UK-based intermediary Towergate is to fall into the hands of its senior creditors that will result in a financial restructuring, an immediate cash injection of £75m ($112m), the wiping out of the stake of its private equity backer Advent, and a 60% haircut for bondholders.
Towergate said that more than 70% of the Group's senior secured creditors had voted in favour of the deal. Discussions are ongoing between senior secured and senior unsecured creditors that determine the terms on which the senior unsecured creditors will participate in the restructuring.
An Ad Hoc committee has been formed that represents the new owners of Towergate. A spokesman acting on the committee's behalf said that the deal "provides for a substantially deleveraged capital structure and a new money facility to put the Towergate Group on a stable, long-term footing".
Under the terms of the agreement senior secured creditors will convert all their existing claims, including any interest due between now and the completion of the transaction, into £375m of new senior secured notes, a further £150m of subordinated "PIK" (payment in kind) notes (typically not repaid until maturity, with interest compounding on the way), and 100% of ordinary shares of the new holding company for the group. The transaction will reduce Towergate's net senior debt by 60%. Prior to the reconstruction Towergate had net debt of about £1.05bn and leverage of 9.6x. After the deal it will have net debt of £370m and leverage of 3.4x.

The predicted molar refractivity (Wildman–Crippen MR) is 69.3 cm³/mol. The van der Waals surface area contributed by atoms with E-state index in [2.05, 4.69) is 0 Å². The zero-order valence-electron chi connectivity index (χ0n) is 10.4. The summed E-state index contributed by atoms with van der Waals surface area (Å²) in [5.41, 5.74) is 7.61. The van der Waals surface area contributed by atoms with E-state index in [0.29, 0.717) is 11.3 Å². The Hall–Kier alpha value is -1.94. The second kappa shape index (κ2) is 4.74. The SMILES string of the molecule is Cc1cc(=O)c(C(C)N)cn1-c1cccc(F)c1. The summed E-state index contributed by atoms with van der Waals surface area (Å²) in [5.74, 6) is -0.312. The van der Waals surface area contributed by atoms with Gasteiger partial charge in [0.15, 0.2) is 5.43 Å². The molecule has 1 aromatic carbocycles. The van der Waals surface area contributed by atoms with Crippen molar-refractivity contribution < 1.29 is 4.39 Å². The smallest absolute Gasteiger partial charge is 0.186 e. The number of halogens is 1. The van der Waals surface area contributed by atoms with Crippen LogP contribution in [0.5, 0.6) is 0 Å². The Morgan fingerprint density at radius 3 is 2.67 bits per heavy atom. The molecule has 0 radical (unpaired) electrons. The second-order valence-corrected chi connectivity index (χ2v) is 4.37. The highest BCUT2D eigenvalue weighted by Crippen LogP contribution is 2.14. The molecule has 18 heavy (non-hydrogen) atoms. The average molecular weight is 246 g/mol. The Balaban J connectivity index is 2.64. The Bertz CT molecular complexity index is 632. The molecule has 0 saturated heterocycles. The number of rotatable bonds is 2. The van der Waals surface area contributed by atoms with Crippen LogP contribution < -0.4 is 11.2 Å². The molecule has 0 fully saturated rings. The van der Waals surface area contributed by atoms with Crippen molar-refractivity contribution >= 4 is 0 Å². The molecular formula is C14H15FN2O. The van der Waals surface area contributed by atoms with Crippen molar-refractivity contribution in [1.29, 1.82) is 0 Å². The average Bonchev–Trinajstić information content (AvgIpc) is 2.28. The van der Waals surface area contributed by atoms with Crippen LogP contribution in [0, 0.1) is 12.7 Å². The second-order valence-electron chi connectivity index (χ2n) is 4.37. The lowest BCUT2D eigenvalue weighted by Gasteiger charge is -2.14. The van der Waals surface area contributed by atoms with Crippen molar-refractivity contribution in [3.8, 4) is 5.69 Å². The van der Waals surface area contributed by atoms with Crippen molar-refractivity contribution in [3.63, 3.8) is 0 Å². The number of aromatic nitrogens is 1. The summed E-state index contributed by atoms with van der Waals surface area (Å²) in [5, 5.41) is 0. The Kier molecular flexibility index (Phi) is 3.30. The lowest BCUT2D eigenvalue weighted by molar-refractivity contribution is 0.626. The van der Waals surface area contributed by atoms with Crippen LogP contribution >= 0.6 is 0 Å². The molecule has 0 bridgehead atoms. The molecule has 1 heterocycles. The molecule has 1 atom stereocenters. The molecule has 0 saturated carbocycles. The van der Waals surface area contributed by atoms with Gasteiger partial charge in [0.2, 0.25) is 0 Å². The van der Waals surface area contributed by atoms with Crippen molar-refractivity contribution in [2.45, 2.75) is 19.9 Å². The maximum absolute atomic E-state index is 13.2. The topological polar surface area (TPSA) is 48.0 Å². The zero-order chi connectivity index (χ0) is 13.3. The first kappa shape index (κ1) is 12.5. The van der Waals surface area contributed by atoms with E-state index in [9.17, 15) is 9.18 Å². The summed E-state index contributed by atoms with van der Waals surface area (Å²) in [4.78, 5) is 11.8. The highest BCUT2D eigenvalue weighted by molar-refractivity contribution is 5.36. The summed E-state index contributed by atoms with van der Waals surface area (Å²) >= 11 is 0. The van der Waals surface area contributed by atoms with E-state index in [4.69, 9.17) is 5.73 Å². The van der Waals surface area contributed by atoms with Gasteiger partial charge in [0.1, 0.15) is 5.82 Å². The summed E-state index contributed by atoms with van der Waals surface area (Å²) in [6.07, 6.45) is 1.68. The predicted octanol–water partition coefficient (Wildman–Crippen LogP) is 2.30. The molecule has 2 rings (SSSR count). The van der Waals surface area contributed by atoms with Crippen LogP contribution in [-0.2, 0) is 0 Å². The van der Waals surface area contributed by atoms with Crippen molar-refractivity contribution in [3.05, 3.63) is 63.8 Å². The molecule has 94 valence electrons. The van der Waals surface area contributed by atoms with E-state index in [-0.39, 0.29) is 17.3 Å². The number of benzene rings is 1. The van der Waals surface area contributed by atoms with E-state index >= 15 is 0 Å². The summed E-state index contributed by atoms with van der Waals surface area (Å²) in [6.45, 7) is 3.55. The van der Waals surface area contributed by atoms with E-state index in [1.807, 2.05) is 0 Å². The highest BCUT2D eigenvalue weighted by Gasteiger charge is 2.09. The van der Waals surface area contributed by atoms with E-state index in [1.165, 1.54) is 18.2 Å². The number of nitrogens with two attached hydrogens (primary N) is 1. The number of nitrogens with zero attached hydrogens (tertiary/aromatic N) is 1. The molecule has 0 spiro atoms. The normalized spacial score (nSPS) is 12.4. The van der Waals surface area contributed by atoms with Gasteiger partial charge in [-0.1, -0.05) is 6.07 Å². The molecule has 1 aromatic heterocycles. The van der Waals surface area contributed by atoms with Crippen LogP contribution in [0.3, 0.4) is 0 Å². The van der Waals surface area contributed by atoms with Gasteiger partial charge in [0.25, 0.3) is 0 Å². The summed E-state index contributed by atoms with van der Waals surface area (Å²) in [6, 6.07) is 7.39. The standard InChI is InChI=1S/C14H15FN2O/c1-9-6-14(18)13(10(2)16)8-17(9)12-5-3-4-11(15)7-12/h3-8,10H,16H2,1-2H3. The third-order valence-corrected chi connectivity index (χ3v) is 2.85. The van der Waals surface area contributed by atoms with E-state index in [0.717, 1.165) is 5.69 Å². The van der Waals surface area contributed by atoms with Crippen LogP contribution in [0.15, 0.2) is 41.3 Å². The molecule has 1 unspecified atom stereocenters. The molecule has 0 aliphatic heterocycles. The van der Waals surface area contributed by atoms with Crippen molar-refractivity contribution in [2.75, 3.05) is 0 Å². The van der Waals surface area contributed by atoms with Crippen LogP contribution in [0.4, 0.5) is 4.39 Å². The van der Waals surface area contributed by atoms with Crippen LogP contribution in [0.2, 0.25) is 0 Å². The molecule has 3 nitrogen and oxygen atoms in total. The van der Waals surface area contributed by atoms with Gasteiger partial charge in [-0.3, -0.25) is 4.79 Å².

The £75m cash injection, termed "super senior financing", will be used for working capital and will have a four-year maturity. The new senior secured debt will have a five-year maturity. Neither loan will have financial maintenance covenants.
Certain members of the Ad Hoc Committee are underwriting the reconstruction requirements, but participation will be offered to all senior secured creditors, pro rata to their existing secured debt holdings – assuming certain investor qualification criteria are met.
The agreement will be implemented via a scheme of arrangement, which requires court approval. It is expected to complete before the end of March 2015. The new board will be governed by a majority of independent non-executives, alongside the chief executive and chief financial officer. Mark Hodges resigned as CEO of Towergate last October, with Alistair Lyons taking over as Interim Executive Chairman. A search continues for a new CEO.
For each pound sterling of existing secured debt principal, creditors will receive 52p of new senior notes, 21p of PIK notes and 27p of ordinary equity, plus right to participation pro rata in the new super senior notes.
The £75m super senior debt will be offered at a 4% Original Issuer Discount, maturing in March 2019 and paying cash interest of Libor plus 7.5%, with a 1% Libor floor. The new Senior Secured Notes will mature in March 2020 and will pay a cash coupon of 8.5% a year.
The PIK notes will pay interest at 12% a year, will be unsecured and permanently stapled to existing ordinary equity. They will mature in 2025.
Meanwhile, Towergate has released preliminary financial results for 2014.
Income declined to £426m, from £443m the previous year. EBIDA declined 24% year on year to £110m, and "available cash" fell by 7% to £48m.
Towergate said that financial performance continued to be impacted by the 2014 change programme, and that it expects the impact of this programme to continue into the first half of this year. "The cost and income benefits from the change initiatives are expected to emerge progressively across 2015".
Towergate suffered because a number of trading deals were not finalised with insurers prior to December 31 "owing to the uncertainties affecting the Group".